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BYU Basketball: What have we learned in non-conference play?

Now that non-conference play is over, what do we know about this year's version of the Cougars?

In the year that was supposed to be all about Tyler Haws breaking the all-time BYU scoring record, we've actually learned a lot about this team.

The Positives

First and foremost, this year the Cougars are #1 in the nation in scoring.  They are currently scoring 88 points per game.  They are shooting 47% from the floor and 39% from three.  Both of those are up from last year when they shot 46% from the floor and only 35% from three.  Assists are up and the free throw shooting has improved almost 7%, 69% to 75.7%.  This team can flat out score.

At the beginning of the year, many people assumed that Haws would average well over 20 points and Collinsworth, if healthy, would be somewhere around 15.  The big question was about who would fill the third spot, formerly held by Matt Carlino.  Many assumed, and hoped, it would be Chase Fischer, who was being touted as a shooter that could bomb from deep.  Chase has shown that he can, and will, shoot the ball.  He is currently averaging 13.6 points per game, shooting 42% from the floor and 41% from three.  The real revelation about the offense has been the play of 6th man Anson Winder.  Anson is having his best year as a Cougar scoring 14.2 ppg, shooting 54% from the floor and 43% from three.  Anson has also played well in big moments in big games.

The Cougars have also played fairly well in big games.  They took #15 San Diego State to 2 overtimes, and had a legitimate shot to win that game.  They also played very well against #13 Utah, losing by 4 at home.  They also beat Stanford at home in what was almost a must win game to build an NCAA tournament resume.  Stanford beat #9 Texas on Tuesday.  This should bode well for the Cougars as they have the biggest game of the season coming up on Saturday against #8 Gonzaga in the Marriott Center.

The Negatives

This team is very bad defensively.  They are giving up 74 points per game, which is good for 318th in the country.  I personally believe this is due to the fact that there is very little post defense happening and they give up over 10 offensive rebounds per game.  It is hard to knock a team that is actually 28th in the country in rebounding for not rebounding enough, but it does seem that the team has a hard time pulling boards in critical situations.  One thing I have noticed is that the defensive positioning of the post players puts them at a disadvantage.  If a player is in the low post, the BYU big is always three quarters or in front the offensive player.  This is fairly typical as you don't want to allow an easy post entry, but all of them, and I do mean all, struggle to recover once the ball is in the air.  Worthington is too slow, Kaufusi doesn't hold his position allowing players to walk him up the lane for better passing angles, and Isaac Neilson is not strong enough to battle his way back to good position.  I left out Nate Austin as he is not playing currently and usually is not playing defense in the low post.  The positioning problem leads to the rebounding problems as the bigs are generally not in a good position to actually rebound.  The four main post players (Neilson, Austin, Kaufusi, Worthington) are only averaging 14.3 rebounds per game despite playing a combined 60 minutes per game.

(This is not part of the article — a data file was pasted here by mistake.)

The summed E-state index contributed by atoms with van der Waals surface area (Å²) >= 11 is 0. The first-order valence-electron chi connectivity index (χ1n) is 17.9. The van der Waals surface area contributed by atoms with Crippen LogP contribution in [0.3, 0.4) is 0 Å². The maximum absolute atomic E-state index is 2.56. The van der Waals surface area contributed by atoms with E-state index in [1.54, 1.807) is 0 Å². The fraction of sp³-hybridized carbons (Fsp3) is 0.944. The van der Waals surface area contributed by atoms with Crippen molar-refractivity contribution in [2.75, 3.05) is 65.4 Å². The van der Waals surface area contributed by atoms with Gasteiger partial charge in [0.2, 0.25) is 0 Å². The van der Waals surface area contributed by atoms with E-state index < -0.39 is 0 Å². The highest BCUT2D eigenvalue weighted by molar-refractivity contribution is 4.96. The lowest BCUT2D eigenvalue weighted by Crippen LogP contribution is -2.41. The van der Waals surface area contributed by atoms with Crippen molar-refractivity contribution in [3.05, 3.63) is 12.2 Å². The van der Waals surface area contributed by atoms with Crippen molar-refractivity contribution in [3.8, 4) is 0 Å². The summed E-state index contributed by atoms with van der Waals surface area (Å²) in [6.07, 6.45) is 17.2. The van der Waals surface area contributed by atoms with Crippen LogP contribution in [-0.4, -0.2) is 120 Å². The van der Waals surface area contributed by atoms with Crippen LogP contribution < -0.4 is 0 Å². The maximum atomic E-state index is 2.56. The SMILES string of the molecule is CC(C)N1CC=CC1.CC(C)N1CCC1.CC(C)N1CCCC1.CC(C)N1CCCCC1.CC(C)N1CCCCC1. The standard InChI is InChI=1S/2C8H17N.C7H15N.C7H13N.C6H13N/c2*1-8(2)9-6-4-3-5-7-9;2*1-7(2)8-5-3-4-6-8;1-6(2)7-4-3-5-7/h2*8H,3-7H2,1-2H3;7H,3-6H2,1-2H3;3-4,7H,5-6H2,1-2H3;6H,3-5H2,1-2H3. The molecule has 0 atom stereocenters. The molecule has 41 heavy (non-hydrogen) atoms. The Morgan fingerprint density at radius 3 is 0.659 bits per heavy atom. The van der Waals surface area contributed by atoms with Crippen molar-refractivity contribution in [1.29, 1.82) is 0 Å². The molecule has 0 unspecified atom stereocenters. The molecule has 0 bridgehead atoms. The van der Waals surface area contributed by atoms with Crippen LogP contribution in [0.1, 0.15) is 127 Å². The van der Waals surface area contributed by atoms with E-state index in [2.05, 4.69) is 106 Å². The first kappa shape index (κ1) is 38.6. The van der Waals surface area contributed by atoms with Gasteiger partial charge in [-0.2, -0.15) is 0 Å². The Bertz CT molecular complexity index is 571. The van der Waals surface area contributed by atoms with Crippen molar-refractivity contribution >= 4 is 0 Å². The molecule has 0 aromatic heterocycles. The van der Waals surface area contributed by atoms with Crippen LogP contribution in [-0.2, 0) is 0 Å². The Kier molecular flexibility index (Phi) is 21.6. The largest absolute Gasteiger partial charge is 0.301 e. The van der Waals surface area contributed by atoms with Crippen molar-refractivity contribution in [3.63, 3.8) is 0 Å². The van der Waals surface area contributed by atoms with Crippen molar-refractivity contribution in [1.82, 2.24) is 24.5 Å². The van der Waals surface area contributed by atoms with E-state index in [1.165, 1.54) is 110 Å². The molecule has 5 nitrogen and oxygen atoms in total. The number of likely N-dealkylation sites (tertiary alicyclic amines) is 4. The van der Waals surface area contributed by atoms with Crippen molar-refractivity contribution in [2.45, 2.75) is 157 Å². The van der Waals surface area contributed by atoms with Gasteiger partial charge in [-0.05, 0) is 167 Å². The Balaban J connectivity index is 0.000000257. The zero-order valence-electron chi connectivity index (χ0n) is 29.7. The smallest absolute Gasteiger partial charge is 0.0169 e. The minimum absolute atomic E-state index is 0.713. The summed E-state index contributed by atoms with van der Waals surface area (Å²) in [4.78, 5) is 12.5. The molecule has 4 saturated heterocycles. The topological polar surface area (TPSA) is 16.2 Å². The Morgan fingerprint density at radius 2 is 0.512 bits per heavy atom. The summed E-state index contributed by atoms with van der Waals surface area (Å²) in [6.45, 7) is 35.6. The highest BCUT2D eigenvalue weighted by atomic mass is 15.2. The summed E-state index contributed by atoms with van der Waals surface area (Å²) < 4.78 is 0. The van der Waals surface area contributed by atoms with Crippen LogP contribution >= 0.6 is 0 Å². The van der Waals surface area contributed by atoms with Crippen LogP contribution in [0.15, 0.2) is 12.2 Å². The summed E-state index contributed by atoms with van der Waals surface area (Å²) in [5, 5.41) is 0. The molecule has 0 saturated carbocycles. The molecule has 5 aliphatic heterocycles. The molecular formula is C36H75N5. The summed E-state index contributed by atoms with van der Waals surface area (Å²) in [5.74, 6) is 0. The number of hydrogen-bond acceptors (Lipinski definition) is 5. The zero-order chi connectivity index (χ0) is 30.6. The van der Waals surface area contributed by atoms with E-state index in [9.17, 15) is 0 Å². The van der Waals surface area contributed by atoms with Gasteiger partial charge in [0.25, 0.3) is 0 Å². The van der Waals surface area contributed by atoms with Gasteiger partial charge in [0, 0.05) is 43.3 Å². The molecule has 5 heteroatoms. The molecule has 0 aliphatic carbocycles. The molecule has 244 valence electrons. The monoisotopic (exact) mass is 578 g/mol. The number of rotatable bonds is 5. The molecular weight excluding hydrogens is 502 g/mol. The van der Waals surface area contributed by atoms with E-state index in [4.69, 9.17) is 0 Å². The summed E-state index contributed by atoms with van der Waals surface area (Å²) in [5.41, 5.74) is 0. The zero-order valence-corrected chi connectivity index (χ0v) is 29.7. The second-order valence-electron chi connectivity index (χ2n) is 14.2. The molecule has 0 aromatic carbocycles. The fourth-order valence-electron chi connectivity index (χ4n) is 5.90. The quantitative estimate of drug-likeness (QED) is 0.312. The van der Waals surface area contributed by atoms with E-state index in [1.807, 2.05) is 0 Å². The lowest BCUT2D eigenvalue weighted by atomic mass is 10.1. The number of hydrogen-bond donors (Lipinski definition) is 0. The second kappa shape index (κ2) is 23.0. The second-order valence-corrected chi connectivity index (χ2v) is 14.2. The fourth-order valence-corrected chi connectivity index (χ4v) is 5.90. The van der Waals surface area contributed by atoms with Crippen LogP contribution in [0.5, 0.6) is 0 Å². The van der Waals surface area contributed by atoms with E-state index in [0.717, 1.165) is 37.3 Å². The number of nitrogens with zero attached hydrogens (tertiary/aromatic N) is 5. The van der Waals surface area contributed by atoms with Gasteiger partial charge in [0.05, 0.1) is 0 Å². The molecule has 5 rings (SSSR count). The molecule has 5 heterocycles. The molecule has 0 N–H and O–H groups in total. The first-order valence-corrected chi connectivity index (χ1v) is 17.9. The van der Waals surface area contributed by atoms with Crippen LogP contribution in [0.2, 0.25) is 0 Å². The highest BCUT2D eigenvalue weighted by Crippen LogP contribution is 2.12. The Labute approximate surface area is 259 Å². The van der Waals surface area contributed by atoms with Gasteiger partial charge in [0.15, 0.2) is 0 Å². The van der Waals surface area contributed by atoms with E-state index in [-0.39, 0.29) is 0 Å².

Now, to counter some of the defensive problems, BYU has started using a zone defense more often.  They are using this more frequently when the opposing team has a post player that is skilled offensively also.  This has actually improved the defense according to my eye test.  I tried to find some stats to back up that statement, but didn't want to pay for subscriptions to get access to such stats.  Instead of playing a traditional 2-3 or 3-2 zone that they have used in the past, they are using a match up zone, which accounts for a man instead of just guarding an area.  This is more effective for their purposes as there is always a help side defender for the fronting posts, and shooters are usually accounted for.  The players who can shoot the deeper threes will usually get the better looks.  This defensive style has been used extensively since Nate Austin got hurt.

Now, I'm still going to rag a little on the post players, although it is now more about their offensive game.  The post offense hope was always Jamaal Aytes, who was supposed to come in and give some low post scoring to a team almost devoid of that skill set.  Low and behold, Aytes breaks his ankle and is now out for the season.  Without him, the posts are scoring a paltry 5.4 (Neilson), 3.4 (Worthington and Kaufusi), and 2.9 (Austin).  This has led to some issues in the half court offense as teams are really focusing on closing out to shooters and making BYU into a drive and kick team.

Now, remember this BYU team is 10-3 with the three losses being closely contested, even winnable, with two of the teams being top 25, and the other being from a Power 5 conference.  This has lead to BYU having a pretty good RPI (48) and BPI (39) rankings.  If they can beat #8 Gonzaga Saturday, it will put them in a really good position to make the NCAA tournament again.

It is not often that so many ranked teams come into the Marriott Center, and with the students being gone for the winter break, that means that more fans need to come to the game to support the Cougars.  Tip off is at 4 pm so get your tickets and do your part to get the Cougars a big win!